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United States ex rel Chapman v. Office of Children and Family Services of the State of New York


February 16, 2010


The opinion of the court was delivered by: David N. Hurd United States District Judge



Plaintiff-Relator Bruce Chapman ("plaintiff" or "Chapman") filed this qui tam action on December 30, 2004, asserting eighteen causes of action under the False Claims Act, 31 U.S.C. §§ 3729-3733. After investigation following receipt of a proposed amended complaint, the United States filed a Notice on April 10, 2006, that it declined to intervene in the action. (Notice by U.S., Doc. No. 22.) Plaintiff filed an Amended Complaint on May 5, 2006.

Defendants the Office of Children and Family Services of the State of New York ("OCFS"), the Department of Family Assistance of the State of New York, and Peter D. Miraglia ("Miraglia") (collectively "State defendants") moved to dismiss. Defendants Cornell University, the New York State College of Human Ecology at Cornell University, Denise J. Clarke, Michael A. Nunno, Gwen Ames, and Virginia Sierra (collectively "Cornell defendants") also moved to dismiss. Plaintiff opposed both motions. The United States of America filed a brief as amicus curiae. The State defendants and the Cornell defendants replied. Oral argument was heard on March 23, 2007, in Albany, New York. Decision was reserved.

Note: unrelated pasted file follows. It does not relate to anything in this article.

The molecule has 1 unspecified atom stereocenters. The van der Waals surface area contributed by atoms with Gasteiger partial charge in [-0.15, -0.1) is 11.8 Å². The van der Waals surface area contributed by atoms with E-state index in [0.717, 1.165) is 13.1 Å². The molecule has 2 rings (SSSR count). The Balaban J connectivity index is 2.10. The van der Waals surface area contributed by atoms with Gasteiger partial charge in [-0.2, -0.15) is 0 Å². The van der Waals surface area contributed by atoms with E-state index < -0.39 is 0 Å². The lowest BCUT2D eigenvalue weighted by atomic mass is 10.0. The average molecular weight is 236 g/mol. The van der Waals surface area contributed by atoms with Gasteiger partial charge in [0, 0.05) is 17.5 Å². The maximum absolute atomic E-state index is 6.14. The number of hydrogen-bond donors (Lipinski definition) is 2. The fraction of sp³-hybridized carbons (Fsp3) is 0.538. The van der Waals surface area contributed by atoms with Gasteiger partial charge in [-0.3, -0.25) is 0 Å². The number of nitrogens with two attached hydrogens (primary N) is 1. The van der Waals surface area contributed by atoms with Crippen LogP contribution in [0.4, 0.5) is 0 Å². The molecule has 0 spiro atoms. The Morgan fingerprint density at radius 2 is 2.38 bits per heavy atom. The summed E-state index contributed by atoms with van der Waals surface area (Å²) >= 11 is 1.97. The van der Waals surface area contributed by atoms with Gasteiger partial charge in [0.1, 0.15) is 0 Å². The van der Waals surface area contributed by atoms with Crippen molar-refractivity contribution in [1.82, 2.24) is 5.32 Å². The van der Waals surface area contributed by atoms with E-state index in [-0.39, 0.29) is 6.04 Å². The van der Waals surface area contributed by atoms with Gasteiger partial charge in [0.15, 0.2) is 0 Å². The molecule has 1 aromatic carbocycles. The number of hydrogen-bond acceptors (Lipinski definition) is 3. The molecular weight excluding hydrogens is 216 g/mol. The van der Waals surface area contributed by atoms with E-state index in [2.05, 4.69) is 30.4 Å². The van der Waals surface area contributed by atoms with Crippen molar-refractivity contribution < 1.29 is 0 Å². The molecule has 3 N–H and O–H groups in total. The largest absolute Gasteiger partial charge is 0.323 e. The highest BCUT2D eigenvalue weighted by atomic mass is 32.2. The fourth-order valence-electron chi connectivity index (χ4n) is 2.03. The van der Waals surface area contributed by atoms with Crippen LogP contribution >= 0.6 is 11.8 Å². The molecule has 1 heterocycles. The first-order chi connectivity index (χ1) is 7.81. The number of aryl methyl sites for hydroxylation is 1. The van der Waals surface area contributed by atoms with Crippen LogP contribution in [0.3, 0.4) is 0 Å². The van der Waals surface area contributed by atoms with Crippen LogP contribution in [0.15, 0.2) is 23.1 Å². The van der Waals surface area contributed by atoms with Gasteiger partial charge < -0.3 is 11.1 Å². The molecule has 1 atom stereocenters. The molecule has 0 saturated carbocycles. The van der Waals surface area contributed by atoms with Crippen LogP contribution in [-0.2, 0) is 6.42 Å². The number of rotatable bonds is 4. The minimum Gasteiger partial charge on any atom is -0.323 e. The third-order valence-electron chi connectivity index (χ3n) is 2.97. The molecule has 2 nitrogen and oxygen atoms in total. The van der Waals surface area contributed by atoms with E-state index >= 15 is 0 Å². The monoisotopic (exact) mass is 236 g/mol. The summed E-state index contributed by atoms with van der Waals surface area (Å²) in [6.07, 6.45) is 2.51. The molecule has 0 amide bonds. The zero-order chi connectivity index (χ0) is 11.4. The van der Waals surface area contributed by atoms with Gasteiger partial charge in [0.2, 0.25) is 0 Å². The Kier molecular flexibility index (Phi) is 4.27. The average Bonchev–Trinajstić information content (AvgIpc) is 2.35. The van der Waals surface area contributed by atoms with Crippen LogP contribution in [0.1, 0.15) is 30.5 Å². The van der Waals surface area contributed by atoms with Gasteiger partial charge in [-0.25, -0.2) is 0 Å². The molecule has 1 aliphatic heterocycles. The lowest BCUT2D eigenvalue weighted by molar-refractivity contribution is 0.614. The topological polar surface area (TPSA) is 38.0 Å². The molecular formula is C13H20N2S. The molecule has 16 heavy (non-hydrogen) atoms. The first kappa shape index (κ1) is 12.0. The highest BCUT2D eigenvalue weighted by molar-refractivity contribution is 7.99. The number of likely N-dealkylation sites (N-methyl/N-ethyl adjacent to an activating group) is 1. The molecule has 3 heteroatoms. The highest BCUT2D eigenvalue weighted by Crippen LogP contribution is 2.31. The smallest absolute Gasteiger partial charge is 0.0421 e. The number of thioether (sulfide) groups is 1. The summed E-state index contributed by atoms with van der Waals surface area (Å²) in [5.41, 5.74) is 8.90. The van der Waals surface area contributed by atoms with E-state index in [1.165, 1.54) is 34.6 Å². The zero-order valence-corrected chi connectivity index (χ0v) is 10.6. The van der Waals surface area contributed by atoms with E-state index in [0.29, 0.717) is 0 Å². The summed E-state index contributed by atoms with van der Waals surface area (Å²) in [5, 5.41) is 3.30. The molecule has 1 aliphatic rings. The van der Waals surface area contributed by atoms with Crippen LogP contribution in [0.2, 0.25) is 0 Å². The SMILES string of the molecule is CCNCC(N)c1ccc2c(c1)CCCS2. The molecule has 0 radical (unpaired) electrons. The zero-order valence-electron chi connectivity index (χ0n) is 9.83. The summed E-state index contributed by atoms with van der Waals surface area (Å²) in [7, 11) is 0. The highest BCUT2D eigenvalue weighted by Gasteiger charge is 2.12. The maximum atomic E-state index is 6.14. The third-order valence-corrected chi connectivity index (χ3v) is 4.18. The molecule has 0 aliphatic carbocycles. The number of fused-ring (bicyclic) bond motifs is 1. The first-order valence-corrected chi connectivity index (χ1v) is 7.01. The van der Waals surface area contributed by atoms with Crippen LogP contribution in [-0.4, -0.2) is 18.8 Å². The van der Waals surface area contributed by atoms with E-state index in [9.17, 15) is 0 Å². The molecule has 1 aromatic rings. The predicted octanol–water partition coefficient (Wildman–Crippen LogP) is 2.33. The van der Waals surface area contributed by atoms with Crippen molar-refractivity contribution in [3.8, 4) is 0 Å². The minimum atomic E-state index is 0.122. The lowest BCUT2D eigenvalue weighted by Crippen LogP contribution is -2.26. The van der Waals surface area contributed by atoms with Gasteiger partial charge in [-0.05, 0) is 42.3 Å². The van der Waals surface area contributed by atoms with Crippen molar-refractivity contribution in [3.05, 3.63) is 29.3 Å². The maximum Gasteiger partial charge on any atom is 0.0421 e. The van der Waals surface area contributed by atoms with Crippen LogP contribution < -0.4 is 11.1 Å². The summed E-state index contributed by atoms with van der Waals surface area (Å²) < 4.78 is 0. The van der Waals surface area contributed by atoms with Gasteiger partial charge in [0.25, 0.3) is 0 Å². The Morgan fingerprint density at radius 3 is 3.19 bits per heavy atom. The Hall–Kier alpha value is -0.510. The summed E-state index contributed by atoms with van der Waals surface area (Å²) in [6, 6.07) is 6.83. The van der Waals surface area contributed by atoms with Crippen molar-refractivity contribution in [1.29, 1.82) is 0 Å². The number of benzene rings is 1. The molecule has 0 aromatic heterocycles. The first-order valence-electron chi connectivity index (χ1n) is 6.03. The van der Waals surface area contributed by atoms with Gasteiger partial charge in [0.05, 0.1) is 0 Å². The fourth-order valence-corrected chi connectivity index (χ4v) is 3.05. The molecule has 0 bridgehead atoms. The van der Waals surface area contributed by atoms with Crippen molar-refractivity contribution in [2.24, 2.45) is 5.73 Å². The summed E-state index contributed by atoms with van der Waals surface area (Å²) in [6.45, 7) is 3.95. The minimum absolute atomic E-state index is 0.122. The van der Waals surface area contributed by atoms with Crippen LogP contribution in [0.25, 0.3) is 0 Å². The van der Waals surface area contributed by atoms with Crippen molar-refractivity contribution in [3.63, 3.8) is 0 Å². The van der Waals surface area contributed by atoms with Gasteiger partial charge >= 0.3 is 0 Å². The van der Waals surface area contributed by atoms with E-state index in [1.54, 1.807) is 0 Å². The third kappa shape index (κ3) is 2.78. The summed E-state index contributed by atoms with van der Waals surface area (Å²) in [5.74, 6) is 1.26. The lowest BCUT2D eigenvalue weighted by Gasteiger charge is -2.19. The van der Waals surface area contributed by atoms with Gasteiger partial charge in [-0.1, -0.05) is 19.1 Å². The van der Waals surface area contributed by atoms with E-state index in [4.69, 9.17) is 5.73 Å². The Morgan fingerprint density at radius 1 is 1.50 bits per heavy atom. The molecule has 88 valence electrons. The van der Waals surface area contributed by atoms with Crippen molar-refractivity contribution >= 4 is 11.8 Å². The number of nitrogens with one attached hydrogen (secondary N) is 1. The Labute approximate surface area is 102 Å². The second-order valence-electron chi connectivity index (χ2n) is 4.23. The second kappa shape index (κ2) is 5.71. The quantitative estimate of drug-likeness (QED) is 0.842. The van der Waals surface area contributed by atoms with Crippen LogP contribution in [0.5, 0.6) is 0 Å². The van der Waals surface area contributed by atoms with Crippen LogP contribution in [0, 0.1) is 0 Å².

One of the grounds upon which all defendants moved to dismiss is that these claims are barred by res judicata based upon a decision in the case of Chapman v. New York State Division for Youth (No. 1:04-CV-867). In that case the United States Court of Appeals for the Second Circuit affirmed dismissal of plaintiffs' antitrust claims and reinstated the copyright claim against the State defendants. Chapman v. N. Y. State Div. for Youth, 546 F.3d 230, 234 (2d Cir. 2008), cert. denied 130 S.Ct. 552 (2009). As directed, the parties then filed supplemental memoranda of law addressing the legal effect, if any, of the Second Circuit decision on the pending motions in this case. However, because a petition for a writ of certiorari was filed with the United States Supreme Court, the pending motions were held in abeyance. The petition was denied on November 9, 2009. 130 S.Ct. at 552. Thus, the pending motions are now ready for decision.


Chapman is president of Handle With Care Behavior Management System, Inc. ("HWC"), which markets and sells behavior management and physical restraint programs. In the earlier action noted above, he asserted federal copyright and antitrust causes of action, as well as various state law contract and tort causes of action against various state agencies and employees, various Cornell University entities and related personnel, and a private child treatment center and its officers. Chapman, 546 F.3d at 233. Those claims arose from a 1997 contract between OCFS*fn2 and HWC under which HWC provided training for OCFS Crisis Management/Physical Restraint "master trainers" in the use of HWC's techniques over a period of twelve days. Id. at 235. The OCFS master trainers would then train other personnel in the techniques over the next year. See id. The contract provided that OCFS could reproduce the training materials provided by HWC, but at issue was the continued reproduction and use by OCFS of the HWC training materials after the end date of the contract. See id. The continued reproduction and use of HWC training materials was the basis for the copyright claims, which, as noted above, were reinstated by the appeals court. Id. at 239.